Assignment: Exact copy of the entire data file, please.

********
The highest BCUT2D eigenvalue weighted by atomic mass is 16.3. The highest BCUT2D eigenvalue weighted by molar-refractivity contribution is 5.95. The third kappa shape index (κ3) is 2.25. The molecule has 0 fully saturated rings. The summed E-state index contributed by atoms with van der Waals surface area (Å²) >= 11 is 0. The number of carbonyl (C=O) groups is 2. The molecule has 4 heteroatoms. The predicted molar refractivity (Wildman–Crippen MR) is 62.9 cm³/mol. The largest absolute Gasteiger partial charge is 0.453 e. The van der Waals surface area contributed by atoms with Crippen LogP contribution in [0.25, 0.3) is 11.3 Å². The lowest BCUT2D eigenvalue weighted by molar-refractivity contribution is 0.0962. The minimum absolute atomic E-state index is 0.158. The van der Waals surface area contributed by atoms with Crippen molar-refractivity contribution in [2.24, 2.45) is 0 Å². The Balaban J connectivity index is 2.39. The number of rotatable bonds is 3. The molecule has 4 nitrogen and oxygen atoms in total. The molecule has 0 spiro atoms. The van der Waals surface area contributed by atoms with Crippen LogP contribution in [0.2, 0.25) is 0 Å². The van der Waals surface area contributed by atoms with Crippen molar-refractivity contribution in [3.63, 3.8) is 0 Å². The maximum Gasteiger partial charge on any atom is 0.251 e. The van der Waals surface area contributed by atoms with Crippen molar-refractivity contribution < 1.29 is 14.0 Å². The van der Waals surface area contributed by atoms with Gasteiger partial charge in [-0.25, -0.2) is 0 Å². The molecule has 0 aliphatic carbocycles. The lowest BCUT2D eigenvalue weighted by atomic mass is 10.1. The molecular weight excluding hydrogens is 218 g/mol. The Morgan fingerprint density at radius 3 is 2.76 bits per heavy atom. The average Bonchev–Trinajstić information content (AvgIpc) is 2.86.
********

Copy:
The highest BCUT2D eigenvalue weighted by atomic mass is 16.3. The highest BCUT2D eigenvalue weighted by molar-refractivity contribution is 5.95. The third kappa shape index (κ3) is 2.25. The molecule has 0 fully saturated rings. The summed E-state index contributed by atoms with van der Waals surface area (Å²) >= 11 is 0. The number of carbonyl (C=O) groups is 2. The molecule has 4 heteroatoms. The predicted molar refractivity (Wildman–Crippen MR) is 62.9 cm³/mol. The largest absolute Gasteiger partial charge is 0.453 e. The van der Waals surface area contributed by atoms with Crippen LogP contribution in [0.25, 0.3) is 11.3 Å². The lowest BCUT2D eigenvalue weighted by molar-refractivity contribution is 0.0962. The minimum absolute atomic E-state index is 0.158. The van der Waals surface area contributed by atoms with Crippen molar-refractivity contribution in [2.24, 2.45) is 0 Å². The Balaban J connectivity index is 2.39. The number of rotatable bonds is 3. The molecule has 4 nitrogen and oxygen atoms in total. The molecule has 0 spiro atoms. The van der Waals surface area contributed by atoms with Crippen LogP contribution in [0.2, 0.25) is 0 Å². The van der Waals surface area contributed by atoms with Crippen molar-refractivity contribution in [3.63, 3.8) is 0 Å². The maximum Gasteiger partial charge on any atom is 0.251 e. The van der Waals surface area contributed by atoms with Crippen molar-refractivity contribution < 1.29 is 14.0 Å². The van der Waals surface area contributed by atoms with Gasteiger partial charge in [-0.25, -0.2) is 0 Å². The molecule has 0 aliphatic carbocycles. The lowest BCUT2D eigenvalue weighted by atomic mass is 10.1. The molecular weight excluding hydrogens is 218 g/mol. The Morgan fingerprint density at radius 3 is 2.76 bits per heavy atom. The average Bonchev–Trinajstić information content (AvgIpc) is 2.86.